But that may not be the case forever. The tax credit is only one part of the Biden administration’s plan for a new era of American auto manufacturing, which includes everything from a new push to rethink mining regulations to the Bipartisan Infrastructure Act’s $3 billion investment in the domestic battery supply chain. Together, these efforts, and a surge in new EV factories based in the US, could make American-made electric vehicles much more common in the latter part of the decade. At the same time, this credit won’t necessarily disincentivize people from buying EVs that are made abroad, especially as electric vehicle prices decline and as geopolitics continue to complicate the world’s access to fossil fuels.
“People will still go ahead and purchase EVs that do not qualify for the tax credit,” explains Jane Nakano, a senior fellow at the Center for Strategic and International Studies’ energy security and climate change program. “EVs do have some real consumer benefits. It’s not just for decarbonization. It’s household economic benefits, and then to some extent, energy security benefits.”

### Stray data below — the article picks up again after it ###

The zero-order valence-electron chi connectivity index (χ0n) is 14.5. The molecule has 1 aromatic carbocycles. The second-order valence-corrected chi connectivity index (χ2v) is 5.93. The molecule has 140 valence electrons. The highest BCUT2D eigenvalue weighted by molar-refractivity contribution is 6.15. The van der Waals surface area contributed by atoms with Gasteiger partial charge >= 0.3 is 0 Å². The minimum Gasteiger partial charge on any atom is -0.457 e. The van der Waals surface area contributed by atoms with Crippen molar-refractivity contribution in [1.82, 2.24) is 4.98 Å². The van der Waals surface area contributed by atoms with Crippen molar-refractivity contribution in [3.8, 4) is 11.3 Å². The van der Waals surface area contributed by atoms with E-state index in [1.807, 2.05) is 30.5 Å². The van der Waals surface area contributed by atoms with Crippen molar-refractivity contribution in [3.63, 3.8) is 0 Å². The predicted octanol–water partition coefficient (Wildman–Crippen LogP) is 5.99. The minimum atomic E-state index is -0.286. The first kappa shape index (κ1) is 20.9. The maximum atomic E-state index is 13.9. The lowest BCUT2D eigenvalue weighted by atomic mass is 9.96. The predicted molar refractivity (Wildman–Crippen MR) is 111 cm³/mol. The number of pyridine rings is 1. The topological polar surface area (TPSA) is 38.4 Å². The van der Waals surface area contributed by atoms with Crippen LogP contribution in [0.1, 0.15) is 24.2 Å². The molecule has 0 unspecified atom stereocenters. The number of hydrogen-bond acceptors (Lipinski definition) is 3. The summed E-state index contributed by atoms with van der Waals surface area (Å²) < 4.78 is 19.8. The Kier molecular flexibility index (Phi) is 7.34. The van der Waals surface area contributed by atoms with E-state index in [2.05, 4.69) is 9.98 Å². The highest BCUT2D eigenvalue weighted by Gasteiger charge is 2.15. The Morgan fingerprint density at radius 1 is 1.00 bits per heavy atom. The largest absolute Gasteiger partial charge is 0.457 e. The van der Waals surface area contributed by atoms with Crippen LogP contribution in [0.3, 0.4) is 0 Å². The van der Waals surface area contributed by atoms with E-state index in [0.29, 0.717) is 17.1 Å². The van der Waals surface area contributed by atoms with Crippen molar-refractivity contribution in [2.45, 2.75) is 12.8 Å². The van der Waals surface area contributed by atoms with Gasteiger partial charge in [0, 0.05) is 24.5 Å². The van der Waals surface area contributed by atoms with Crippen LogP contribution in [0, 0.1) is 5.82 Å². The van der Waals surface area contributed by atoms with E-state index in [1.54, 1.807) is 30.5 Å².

Right now, China is the undisputed world leader in EVs. Though the critical minerals used in electric vehicle batteries are currently sourced from all over the world –– the lion’s share of cobalt comes from the Democratic Republic of the Congo, while lithium tends to come from South America and Australia — much of the processing of those materials takes place in China. China is also responsible for more than 70 percent of global battery cell production. The country not only makes much of the world’s battery components, like cathode materials, but is also home to the largest battery manufacturer, Contemporary Amperex Technology Co.
The overhauled vehicle tax credit aims to catch up and compete by putting increasing pressure on automakers, though they do get one major piece of help. The earlier version of the credit included a provision that after an automaker made 200,000 eligible vehicles, people could no longer claim the $7,500 credit. That means companies like Tesla and GM haven’t been able to offer the credit for some time. The latest version of the law eliminates that limitation, so car models built by larger EV manufacturers could become eligible for the credit once again.